CBRE also ranks the Next 25 emerging tech markets on a narrower set of criteria. Tech talent is defined as 20 key tech professions — such as software engineers and systems and data managers — across all industries.
Remote Job Growth
Remote jobs have multiplied within tech talent categories. Of U.S. tech job openings listed in the 12 months ended in this year’s second quarter, 22% provided remote work as an option, according to labor-data provider EMSI. That’s up from a 4% share in 2018 and 2019.
The markets with the most overall listings for remote tech jobs in that timeframe were San Francisco (6,506), Los Angeles/Orange County (6,285), Dallas/Fort Worth (4,966) and New York City (4,608). And those with the highest percentage of remote jobs among all of their job listings were San Antonio (36.8%), Madison (35.6%), St. Louis (29.5%) and Phoenix (29%). But listing a remote job in a given city doesn’t mean the employee has to live or work in that city.
Real Estate Considerations
CBRE’s analysis examined a few real estate measures amid the job metrics to gauge the most and least expensive markets. The most expensive market in the top 50 for a 500-person tech company leasing 75,000 sq. ft. is the San Francisco Bay Area at $69.2 million in combined annual real estate and labor costs. The least expensive is Quebec City at $32.1 million.
For office asking rents, New York City is the most expensive at $77.45 per sq. ft. per year, and Cleveland the least expensive at $18.71. Housing affordability is a consideration, too. New York registered the highest ratio of annualized apartment rent to average tech wage (32 percent), and Montreal the lowest (12.9 percent).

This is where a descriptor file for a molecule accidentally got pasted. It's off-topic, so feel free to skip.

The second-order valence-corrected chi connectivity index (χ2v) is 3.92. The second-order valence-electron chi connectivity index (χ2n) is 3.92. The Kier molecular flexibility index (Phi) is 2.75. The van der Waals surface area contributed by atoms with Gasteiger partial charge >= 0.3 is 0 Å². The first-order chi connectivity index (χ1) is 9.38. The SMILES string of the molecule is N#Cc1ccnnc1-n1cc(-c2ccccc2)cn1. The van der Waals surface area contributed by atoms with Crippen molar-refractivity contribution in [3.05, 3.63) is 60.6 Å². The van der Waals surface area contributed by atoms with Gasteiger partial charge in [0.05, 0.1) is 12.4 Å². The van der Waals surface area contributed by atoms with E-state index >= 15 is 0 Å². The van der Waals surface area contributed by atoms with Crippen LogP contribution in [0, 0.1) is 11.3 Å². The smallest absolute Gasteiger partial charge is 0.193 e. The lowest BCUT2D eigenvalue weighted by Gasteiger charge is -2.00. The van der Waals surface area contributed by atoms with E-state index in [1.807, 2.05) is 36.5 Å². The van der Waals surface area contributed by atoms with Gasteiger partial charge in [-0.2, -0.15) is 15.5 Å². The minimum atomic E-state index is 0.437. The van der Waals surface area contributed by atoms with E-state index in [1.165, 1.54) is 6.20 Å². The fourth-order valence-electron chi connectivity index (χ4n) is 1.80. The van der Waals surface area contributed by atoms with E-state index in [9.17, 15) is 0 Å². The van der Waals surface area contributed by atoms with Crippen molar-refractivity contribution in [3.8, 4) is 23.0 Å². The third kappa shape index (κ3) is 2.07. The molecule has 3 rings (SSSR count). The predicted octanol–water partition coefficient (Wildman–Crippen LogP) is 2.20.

Diversity & Demographics
For the second year, CBRE analyzed workforce diversity. The tech industry historically has employed a lower ratio of Hispanic, Black and female workers than the overall average of U.S. office-using jobs. In new analysis this year, CBRE found a higher concentration of Hispanic, Black and female workers in the lower wage ranges of the tech industry.
A harbinger of change, albeit slow, to these ratios is found in the ranks of tech-degree graduates. Hispanics, Black and other underrepresented ethnicities comprised a larger share (24.3%) of 2020 tech graduates than they do the overall tech talent workforce (22%). And women accounted for a larger share of the 2020 tech degrees (25.7%) than the tech talent workforce (24.4%).
CBRE also examined each market’s performance across numerous demographic categories, including concentration of millennials in the tech talent workforce (Austin leads at 25.6%) and that of Gen Z (Madison leads at 9.4%). Other metrics examined include the percentage of population with a four-year degree or higher (Washington, DC, leads at 51.7%), tech degrees awarded in 2020 (New York City leads at 21,354), tech labor concentration (Ottawa tops the list at 11.6%) and net gain or loss of tech talent since 2016 (Toronto added the most: a net of 88,900 tech jobs created and filled in that span).
Click here to download full report from CBRE.